1

I am having trouble writing a little program; when I run the following command from my program:

gsettings get org.gnome.desktop.background picture-uri

I get:

'file:///home/thamara/.config/variety/Favorites/wallpaper-2448037.jpg'

But that needs to become:

/home/thamara/.config/variety/Favorites/wallpaper-2448037.jpg

Or the program will not work. Can someone please help me?

The program:

#!/bin/bash
## Blogry for GDM - Blurs your current wallpaper and puts it on your loginscreen

## Some Settings
effect='0x8' # Change this to anything you like http://www.imagemagick.org/Usage/blur/
save='~/Pictures/blur.jpg'

## Step one -  getting the current wallpaper
dir=$(gsettings get org.gnome.desktop.background picture-uri)

## Step two - Blurring the wallpaper
convert $dir -blur $effect -blur $effect -blur $effect $save

## Step three - exit (Since GDM automatically loads the new wallpaper there is no need for seting it.)
exit 0

## Links:
# http://www.imagemagick.org/Usage/blur/
  • Are you really getting ///path/to/file? I see 'file:///path/to/file' — an URI with single quotes around it. ///path/to/file would work as a file name (the extra slashes at the beginning don't matter). – Gilles Nov 16 '13 at 22:34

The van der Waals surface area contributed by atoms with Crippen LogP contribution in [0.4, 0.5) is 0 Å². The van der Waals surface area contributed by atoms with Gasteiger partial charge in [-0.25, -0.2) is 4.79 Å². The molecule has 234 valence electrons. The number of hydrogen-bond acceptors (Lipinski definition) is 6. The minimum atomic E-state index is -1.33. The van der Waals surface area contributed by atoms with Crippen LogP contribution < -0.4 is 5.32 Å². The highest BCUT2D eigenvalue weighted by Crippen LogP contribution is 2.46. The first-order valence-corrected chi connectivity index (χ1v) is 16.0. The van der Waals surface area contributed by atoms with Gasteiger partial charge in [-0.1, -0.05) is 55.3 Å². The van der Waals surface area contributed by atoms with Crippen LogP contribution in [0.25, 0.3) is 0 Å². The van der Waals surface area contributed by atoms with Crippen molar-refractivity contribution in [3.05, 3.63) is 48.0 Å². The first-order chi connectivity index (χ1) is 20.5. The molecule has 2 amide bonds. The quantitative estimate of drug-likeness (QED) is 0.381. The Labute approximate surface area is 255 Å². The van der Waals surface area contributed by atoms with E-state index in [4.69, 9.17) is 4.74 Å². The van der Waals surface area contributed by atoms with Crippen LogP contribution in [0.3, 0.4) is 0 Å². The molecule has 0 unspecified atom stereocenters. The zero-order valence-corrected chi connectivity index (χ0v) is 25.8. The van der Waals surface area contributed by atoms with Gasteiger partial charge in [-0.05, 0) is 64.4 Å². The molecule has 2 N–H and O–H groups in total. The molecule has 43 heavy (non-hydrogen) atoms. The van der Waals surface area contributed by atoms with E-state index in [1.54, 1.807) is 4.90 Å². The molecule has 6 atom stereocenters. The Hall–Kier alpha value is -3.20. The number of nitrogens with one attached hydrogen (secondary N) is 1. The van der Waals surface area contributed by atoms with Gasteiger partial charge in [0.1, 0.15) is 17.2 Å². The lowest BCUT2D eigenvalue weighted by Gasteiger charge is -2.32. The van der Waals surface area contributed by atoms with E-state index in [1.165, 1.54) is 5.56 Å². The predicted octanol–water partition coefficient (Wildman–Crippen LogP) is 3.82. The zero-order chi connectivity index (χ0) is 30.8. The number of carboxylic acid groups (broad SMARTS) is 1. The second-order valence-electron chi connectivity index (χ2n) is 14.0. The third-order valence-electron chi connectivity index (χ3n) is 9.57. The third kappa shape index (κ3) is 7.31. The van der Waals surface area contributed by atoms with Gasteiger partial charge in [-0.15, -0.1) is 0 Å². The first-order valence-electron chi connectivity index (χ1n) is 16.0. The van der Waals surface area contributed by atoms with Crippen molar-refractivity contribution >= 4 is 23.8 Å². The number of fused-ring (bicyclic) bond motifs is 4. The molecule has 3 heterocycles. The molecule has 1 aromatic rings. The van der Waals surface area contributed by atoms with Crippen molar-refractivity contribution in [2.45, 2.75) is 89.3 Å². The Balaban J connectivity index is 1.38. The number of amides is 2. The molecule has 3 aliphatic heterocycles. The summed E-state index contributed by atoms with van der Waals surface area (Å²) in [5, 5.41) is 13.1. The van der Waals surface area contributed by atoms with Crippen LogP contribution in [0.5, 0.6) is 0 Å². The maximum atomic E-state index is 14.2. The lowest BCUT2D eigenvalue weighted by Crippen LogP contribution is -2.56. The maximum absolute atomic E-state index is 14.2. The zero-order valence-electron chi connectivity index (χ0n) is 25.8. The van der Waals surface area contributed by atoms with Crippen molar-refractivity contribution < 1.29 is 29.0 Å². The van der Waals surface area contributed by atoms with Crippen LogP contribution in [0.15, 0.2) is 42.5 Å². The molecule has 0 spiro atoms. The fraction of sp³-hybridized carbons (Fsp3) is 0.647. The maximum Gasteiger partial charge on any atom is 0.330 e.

2

The output from the gsettings command complies with the GVariant text syntax. This parameter is a string, printed out in single quotes.

You need to remove the quotes.

dir_uri=$(gsettings get org.gnome.desktop.background picture-uri |
          sed "s/^'//; s/'\$//; s/\\\\\\(.\\)/\\1/")

You then get a URI. If the file name doesn't contain any special characters, it's enough to remove file:// at the beginning (or even file:).

dir=$(gsettings get org.gnome.desktop.background picture-uri |
      sed "s~^'file://~~; s~'\$~~")
  • Sir, You are a genious! Thank you for everything and here is a link to the completed program.. :3 [pastebin.com/0fU5tUXt] – glaasje Nov 19 '13 at 14:45
2

When I run this command on Ubuntu 12.10 I get the following:

$ dir=$(gsettings get org.gnome.desktop.background picture-uri)
$ echo $dir
'file:///usr/share/backgrounds/warty-final-ubuntu.png'

I would just cleanup the value getting stored in $dir like so:

$ dir="${dir/file:\/\//}"
$ echo $dir
'/usr/share/backgrounds/warty-final-ubuntu.png'

This will truncate the file:// from the beginning of the string. You can change this if you're getting something different. In your case:

$ dir="${dir/\/\//}"

Details

The above is using a pattern substitution, ${var/pattern/} which will remove pattern from the variable $var.

Alternatives

@jthill also had a good suggestion of using Bash's "remove matching pattern prefix` notation instead. It's a little trickier to understand, IMO, but works equally as well.